Maslow

It’s a simple enough theory, much quoted and used; we all have needs, they can be categorised and tiered, and we experience greater drives to satisfy the basic needs before we can focus on the higher needs.

You could put them, in no particular order, as a Zoom Quiz question. Challenge the quizzers to put them into ascending order. Maslow defined five categories of need (in alphabetical order): esteem, love, physiological, safety and self-actualisation.

The theory has guided many a psychology student, and has featured in teacher training psychology courses since the 1960’s. (Maslow published his work in the middle of the Second World War). Further research has not disproved his ideas, but shown them as more of a rough guide. Much as there is more than one route from Attercliffe to Worrall, there is more than one route from the need for physiological security to full self-actualisation.

In the classroom we use the theory continually – a child cannot possible learn at their best if hungry, cold, tired, threatened, lonely, isolated or lacking self-respect. And so schools set out to be safe, secure, warm, friendly, full of play and friends, a place of celebration and acknowledgement, with breakfast clubs, free school meals, and lots of break times. It is, perhaps, one of the most obvious explanations for children who have been missing school for the five weeks of national lockdown not doing so well – why there may be an emerging learning gap, and why we have remotes of more children being unhappy during this lockdown. It is why there is such a push on schools to provide high quality remote learning and support to go with it.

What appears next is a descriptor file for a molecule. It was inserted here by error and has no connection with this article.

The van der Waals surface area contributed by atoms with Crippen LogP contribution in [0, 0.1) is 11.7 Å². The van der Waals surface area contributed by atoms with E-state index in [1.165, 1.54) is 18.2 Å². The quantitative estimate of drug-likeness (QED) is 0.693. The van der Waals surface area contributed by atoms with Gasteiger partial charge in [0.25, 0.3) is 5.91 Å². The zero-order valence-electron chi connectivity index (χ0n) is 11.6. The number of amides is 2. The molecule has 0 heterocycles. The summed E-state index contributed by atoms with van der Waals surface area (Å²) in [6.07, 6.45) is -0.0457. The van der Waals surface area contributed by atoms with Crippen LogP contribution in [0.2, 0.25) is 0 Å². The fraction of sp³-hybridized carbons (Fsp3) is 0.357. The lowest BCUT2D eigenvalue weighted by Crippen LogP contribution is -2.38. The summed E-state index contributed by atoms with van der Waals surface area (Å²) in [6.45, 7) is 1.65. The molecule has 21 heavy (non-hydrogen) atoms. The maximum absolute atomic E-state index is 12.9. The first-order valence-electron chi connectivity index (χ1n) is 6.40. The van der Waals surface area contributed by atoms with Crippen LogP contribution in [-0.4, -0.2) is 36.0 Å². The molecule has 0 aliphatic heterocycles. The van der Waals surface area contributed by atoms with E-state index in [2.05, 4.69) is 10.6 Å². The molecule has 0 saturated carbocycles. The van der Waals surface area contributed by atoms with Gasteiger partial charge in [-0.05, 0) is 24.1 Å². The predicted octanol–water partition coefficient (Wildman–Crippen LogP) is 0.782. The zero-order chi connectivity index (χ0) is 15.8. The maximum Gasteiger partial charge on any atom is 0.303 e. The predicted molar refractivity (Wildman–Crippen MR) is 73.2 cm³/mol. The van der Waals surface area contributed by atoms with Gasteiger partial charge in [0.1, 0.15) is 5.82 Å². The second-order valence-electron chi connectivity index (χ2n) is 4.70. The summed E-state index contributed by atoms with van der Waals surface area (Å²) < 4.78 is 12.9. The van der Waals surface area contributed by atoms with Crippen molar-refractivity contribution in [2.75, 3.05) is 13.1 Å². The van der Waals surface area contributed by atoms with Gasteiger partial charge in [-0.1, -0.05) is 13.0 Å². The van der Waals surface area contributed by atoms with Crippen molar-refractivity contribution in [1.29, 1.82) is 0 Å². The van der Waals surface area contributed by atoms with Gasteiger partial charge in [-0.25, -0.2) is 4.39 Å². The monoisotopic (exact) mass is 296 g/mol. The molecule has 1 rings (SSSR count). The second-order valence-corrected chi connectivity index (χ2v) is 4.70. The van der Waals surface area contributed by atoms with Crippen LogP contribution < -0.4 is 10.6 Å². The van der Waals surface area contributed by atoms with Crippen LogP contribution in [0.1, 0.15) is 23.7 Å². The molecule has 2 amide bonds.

We all might be guilty of dismissing complaints or needs of others as ‘First World problems’. We might think, ‘if that’s all you have to complain about’, to reduce the seriousness with which we take a point or concern. For example, I saw on a community Facebook page recently someone wanting a response to an ‘ISO’ request for organic beauty products. It is very easy to dismiss as frivolous and unrealistic, but maybe the seeker is simply working at that level. Good for them. They have those first four tiers of Maslow’s ticked off and are getting through self-actualisation quite strongly. (Organic beauty products, I would argue, are not essentials for physiological or safety reasons for most people.)

At the same time, I still find it hard to keep a straight face when children have issues with their packed lunch contents of pomegranate seeds, sushi rice rolls or vegan Greek Salad wrap.

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